17 November, 2018

Top Ten Awesome Babble Songs

I’m currently reading Hang the DJ, an Alternative Book of Music Lists. It goes beyond the typical Top Ten Guitar Solos and sticks to very specific criteria. The first chapter, written by Owen King, tells you everything you need to know about the type of lists in the book: Ten Essential Stutter songs (for example, Muh-muh-muh-My Sharona and Ch-ch-ch-ch-Changes.)

In selecting Talking Heads’ Psycho Killer, Owen King admits it only works if the final syllable is actually ‘far’ and not merely another ‘fah’ which would make it “better suited for the Top 10 Awesome Babble Songs.” Which gives me an idea…

This does not include scat singing or anything similar, but only songs where the babble is an integral part of the song, and often even the title.

10: Doo Wah Diddy - Manfred Mann

It’s really just your typical boy-meets-girl and they fall in love song. Only in this one, they’re singing ‘Doo wah diddy, diddy dum, diddy do.’ As you do.

9: Tutti Frutti - Little Richard
Apart from Mr Penniman listing some of the gals he’s got, the song is almost all babble. Although the title may also be an ice cream flavour an ‘aw rooty’ is allegedly a slang term for ‘all right,’ it hardly enhances the meaning of the song, whatever it may be. Awopbopaloobop Alopbamboom’s meaning has only come since the song.

8: Be-Bop-a-Lula - Gene Vincent
Any song that commits the lyrical sin of rhyming ‘baby’ and ‘maybe’ ensures that even if all the other words are utter drivel, they still won’t be the worst thing about the song. Like Yabba-Dabba-Doo, Be-Bop-a-Lula has no particular meaning but you still know it means something good.

7: Da Do Ron Ron - The Crystals

Another piece of babble that you just know means… something! All the great innocent pop has a sexuality bubbling underneath and you have to figure out what it means for yourself. Bruce Springsteen made it obvious that when they kissed, fire! But in Phil Spector’s teen symphony, when he walked her home, Da do ron ron! If you know what I mean.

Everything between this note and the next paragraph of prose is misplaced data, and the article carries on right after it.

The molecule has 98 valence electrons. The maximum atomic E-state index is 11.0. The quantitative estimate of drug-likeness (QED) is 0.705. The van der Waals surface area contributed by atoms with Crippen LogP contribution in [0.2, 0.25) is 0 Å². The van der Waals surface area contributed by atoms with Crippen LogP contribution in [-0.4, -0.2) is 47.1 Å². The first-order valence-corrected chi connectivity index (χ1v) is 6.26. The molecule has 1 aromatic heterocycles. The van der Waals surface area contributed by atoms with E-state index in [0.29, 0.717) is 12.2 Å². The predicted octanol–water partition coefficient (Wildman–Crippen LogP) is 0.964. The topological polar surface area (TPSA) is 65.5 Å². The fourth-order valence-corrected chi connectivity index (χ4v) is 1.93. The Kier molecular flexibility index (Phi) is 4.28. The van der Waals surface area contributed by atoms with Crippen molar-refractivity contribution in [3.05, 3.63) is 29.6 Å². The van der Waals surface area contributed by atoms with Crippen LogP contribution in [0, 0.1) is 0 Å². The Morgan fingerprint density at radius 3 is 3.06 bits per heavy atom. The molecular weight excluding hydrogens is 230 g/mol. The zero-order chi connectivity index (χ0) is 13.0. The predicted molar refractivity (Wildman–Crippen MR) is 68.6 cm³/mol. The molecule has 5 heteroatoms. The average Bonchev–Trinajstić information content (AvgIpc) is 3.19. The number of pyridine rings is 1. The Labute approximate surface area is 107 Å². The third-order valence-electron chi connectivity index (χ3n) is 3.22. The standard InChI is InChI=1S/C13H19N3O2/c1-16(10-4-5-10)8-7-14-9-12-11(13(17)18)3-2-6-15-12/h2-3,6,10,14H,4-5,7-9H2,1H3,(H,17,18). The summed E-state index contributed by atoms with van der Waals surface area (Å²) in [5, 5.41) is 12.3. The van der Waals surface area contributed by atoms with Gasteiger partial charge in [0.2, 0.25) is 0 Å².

6: Hey Jude - The Beatles
Perhaps a controversial choice, but any song where over half of the single’s 7-minute length is: ‘Nah, nah, nah, nananah nah, nananah nah, Hey Jude!’ surely has to count.

If that doesn’t work for you try…

5:  Ob-la-di, Ob-la-da - The Beatles
Far from being a twee nursery rhyme that some people consider it to be, it’s far more political than that. It’s easy to forget this was the time of Enoch Powel and his ‘blood in the streets’ speech. Paul McCartney’s simple story of a multicultural family being just as ordinary as can be, set to a calypso beat, was a sly put-down to all that. While John Lennon might have been more likely to just say, “Don’t be racist, you pigs!” Paul was a bit more subtle than that. Almost too subtle.

4: The Boxer - Simon and Garfunkel
No-one said babble songs had light or fluffy. Paul Simon has admitted the ‘Li-la-li’ chorus was a simply a placeholder for lyrics that never came, and his embarrassment about it. He shouldn’t be so hard on himself. It works. What I never understood was why in the middle of the chorus of this most gentle and sensitive song, there’s a massive drum hit drenched in reverb that comes at you like a punch in the face. Like a punch in the… oh, right. The Boxer. Now I get it.

3: #9 Dream - John Lennon
John Lennon was a master of nonsense. This is quite a talent. A silly, off-the-cuff lyric from Paul McCartney sounds like a silly, off-the-cuff lyric but John could write about semolina pilchards climbing up the Eiffel Tower like it was the most profound thing you ever heard. You’ve either got it or you haven’t.

In its wider context, the chorus of ‘Ah! Bowakawa, pousse pousse’ sounds to the monolingual ear like it could be a message to Yoko in Japanese. In fact, they’re just the words John heard in the aforementioned dream. Yet his delivery assures you that there must be more to it than just that.

2: De Do Do Do, De Da Da Da - The Police
Even as a classically trained post-punk in the late 70s, Sting took himself rather seriously. It’s tempting to think the title and hook of this song might be yet another pretention. It was on an album called Zenyatta Mondatta, after all. Mercifully, there was no deeper meaning. It’s simply a song about being tongue-tied before the object of one’s affections, and who can’t relate to that? It’s meaningless and all that's true.

1: Sussudio - Phil Collins
It’s still a boy-meets-girl song with a babble title and chorus. This time, the narrator invites the listener to say the word because it makes him feel so good. Try it for yourself. Go on, say, “Su-Sussudio.” Does it make you feel so good? Of course it doesn’t!

Phil Collins is problematic on a few levels but there’s no denying he completely nailed it here. Every single line and lick is a hook, and if the first keyboard riff bears a striking resemblance to Prince’s 1999, it’s probably no accident. This is probably the most-mid 80s song ever. You couldn’t design one better if you tried. You want to hate it but you can’t. Admit it.